Not-for-profit organizations walk a fine line with their compensation arrangements. The IRS and the public keep a close eye on executive pay. At the same time, organizations need to offer a competitive compensation package in order to attract and retain the right talent.
Evaluating the entire compensation package, particularly the benefit plan package, can help your organization offer an appealing arrangement to your key employees. A 457(b) deferred compensation plan provides highly paid employees the ability to defer income above the amounts employees can defer under the organization’s other retirement plans. The “top hat” plan is also the only way not-for-profit organizations can provide nonqualified compensation to their employees.
A well-designed 457(b) plan can help give your not-for-profit organization a competitive edge in the benefits marketplace. Review the following carefully to determine how you can maximize the benefits of a 457(b) plan.
457(b) plans are eligible, tax-deferred compensation plans that have the same deferral limits as 403(b) and 401(k) plans. For 2015, an individual may defer $18,000 under a 457(b) plan. The $18,000 limit may be either an employee or employer contribution or a combination of both. Contributions to 457(b) plans are not aggregated with contributions to 403(b) or 401(k) plans, so an individual could maximize deferrals to a 403(b) or 401(K) plan but still have up to $18,000 deferred in the 457(b) plan.
Plan participants can receive distributions from the plan upon severance from employment or, if the plan permits, an individual may delay distributions until age 70 ½.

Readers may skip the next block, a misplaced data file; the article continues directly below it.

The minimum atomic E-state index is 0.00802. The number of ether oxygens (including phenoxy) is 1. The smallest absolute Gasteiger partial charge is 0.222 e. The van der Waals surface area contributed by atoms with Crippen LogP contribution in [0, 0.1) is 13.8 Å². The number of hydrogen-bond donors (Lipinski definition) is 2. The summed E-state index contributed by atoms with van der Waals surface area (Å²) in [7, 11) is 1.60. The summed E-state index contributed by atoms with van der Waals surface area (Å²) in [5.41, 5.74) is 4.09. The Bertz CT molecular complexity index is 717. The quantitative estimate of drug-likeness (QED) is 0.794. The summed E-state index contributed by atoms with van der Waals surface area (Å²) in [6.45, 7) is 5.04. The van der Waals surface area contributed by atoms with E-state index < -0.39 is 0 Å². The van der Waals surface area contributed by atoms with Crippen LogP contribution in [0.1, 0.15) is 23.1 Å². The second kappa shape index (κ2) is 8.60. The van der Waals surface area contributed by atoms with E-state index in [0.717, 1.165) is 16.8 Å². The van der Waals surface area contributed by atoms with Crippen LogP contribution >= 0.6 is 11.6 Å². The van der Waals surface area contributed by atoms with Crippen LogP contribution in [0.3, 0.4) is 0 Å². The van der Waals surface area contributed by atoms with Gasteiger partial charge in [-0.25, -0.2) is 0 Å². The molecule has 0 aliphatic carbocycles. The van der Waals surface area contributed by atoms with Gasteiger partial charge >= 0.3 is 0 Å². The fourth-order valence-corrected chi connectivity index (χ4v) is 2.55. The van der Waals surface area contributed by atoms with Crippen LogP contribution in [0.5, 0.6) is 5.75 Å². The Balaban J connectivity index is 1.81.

Though deferral limits are similar, other elements of 457(b) plans differ from those of traditional benefit plans. For example, if an individual is eligible to receive a distribution, such distribution is subject to income tax even if the individual does not take the distribution, unless an election to delay receipt has been executed. Also, excess contributions could subject the entire plan to current taxation if excess contributions are not corrected in a timely manner.
High-Risk Reporting Areas
Your organization should examine the following closely, as they are common reporting problems found in 457(b) plans:
- Catch-Up Contributions: Participants in non-governmental 457(b) plans are not permitted to make the age 50 and older catch-up contributions.
- Excess Deferrals: All excess deferrals must be distributed by April 15 of the calendar year following the year in which the excess was collected. If the deadline is missed, the 457(b) plan becomes currently taxable.
- New Employment Agreements: When negotiating new employment agreements that relate to deferred compensation, employers should not overlook their 457 plans currently in place.
- Department of Labor Form 5500 Exemption Letter: If a plan files the exemption letter within 120 days of adopting the plan, it does not have to file the annual Form 5500 return. If the exemption letter is not filed within that window, then the Form 5500 must be filed annually. Failure to file can result in penalties as high as $1,100 per day.
- Election to Postpone Distribution: The election allows an employee, upon leaving the organization, to delay 457(b) plan distribution until age 70 ½. If the employee does not make the election, the employee is immediately taxed on the account balance even if the employee does not take a distribution.
Making the Most Out of Your Plan
When your organization follows the proper requirements for a 457(b) plan, the plan can offer highly compensated employees an additional benefit to working for your organization. The above is only a brief summary of some of the highlights of a 457(b) plan. The plans can be complex to manage, so you might want to enlist the help of a professional experienced with benefit plan reporting.
If you have specific comments, concerns or questions, please contact us here.
Bernie Kaplan is the Managing Director of the Retirement and Benefit Plan Services Group in the Boston office. He can be reached at 617.761.0541 or Bkaplan@cbiztofias.com. Bernie consults on a wide variety of employee benefit topics including 403(b) plans, qualified retirement plans, executive compensation, nonqualified deferred compensation, section 409A and health care reform.